Late last Friday night I was sent the prompts for the final round of the NYC Midnight short story competition. I had 24 hours to write a 1500-word story. The genre was left open (I chose Fairy Tale) and the prompts were A Sunrise and An Undertaker. The winners will be announced in early June.
Here is what I came up with:
Bravery and the Marrow Man
There once lived a girl called Bravery. She was born in the middling of the morning, as the first green flash of sun lanced over the tall mountains that enclosed the gorge village of Hark. The dark hour that preceded sunrise was an unsettling time in Hark Gorge, for that is when Azimuth the Marrow Man wandered the streets in search of bodies.
Each night Azimuth journeyed down from his mountainside cottage in darkness, barrow in tow. Fright-laden children would lay awake in the predawn dim, listening for his footfalls echoing down the lane. If any villagers had met their maker, in a manner timely or otherwise, they were gathered into Azimuth’s barrow and taken back up the mountain.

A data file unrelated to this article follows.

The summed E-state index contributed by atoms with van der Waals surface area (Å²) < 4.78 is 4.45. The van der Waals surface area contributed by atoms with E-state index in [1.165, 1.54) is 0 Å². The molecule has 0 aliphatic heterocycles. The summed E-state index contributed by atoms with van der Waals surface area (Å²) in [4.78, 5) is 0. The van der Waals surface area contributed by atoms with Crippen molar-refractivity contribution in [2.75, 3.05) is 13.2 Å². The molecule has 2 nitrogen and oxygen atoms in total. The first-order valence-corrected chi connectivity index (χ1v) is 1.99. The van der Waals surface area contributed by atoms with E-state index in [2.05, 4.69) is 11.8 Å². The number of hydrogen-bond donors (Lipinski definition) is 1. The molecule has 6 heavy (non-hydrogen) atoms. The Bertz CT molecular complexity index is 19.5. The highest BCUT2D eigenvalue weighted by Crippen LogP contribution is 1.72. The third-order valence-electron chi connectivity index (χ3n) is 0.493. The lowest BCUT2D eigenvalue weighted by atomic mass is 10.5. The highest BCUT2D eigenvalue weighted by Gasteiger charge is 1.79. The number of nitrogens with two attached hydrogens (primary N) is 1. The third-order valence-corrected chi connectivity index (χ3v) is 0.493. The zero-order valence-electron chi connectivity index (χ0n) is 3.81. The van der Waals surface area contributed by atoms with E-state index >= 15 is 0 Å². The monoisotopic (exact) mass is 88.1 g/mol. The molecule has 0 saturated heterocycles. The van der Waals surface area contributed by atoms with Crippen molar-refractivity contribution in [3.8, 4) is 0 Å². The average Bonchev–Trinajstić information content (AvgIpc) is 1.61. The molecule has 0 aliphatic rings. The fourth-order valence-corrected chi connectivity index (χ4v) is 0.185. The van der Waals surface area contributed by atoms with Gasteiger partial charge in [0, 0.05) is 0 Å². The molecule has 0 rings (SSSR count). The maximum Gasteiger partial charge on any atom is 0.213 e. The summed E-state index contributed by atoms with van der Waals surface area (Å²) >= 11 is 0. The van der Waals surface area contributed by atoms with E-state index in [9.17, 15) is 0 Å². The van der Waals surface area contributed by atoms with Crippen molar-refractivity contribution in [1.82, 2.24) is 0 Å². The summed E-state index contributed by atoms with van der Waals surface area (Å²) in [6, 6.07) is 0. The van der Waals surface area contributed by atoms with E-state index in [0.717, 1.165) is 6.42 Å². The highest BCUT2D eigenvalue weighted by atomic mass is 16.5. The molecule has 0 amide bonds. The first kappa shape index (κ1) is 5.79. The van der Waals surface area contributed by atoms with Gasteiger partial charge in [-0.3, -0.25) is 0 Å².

What happened on that mountainside was a wondery, and the subject of many a yarn. The elders told that in his youth, Azimuth was hired by the village as graver. To gather the dead and place them in narrow pine boxes fashioned from the trees surrounding his cottage, before delivering them to the kirk. But the children called him the Marrow Man, and said he slurped the core from the bones of the dead, prolonging his life and imbuing him with the blackest of magiks.
Don’t get caught by the Marrow Man
Run and scream as fast as ye can
Tis yer bones he wants
Tis yer marrow he craves
Afore you descend to the deep dark grave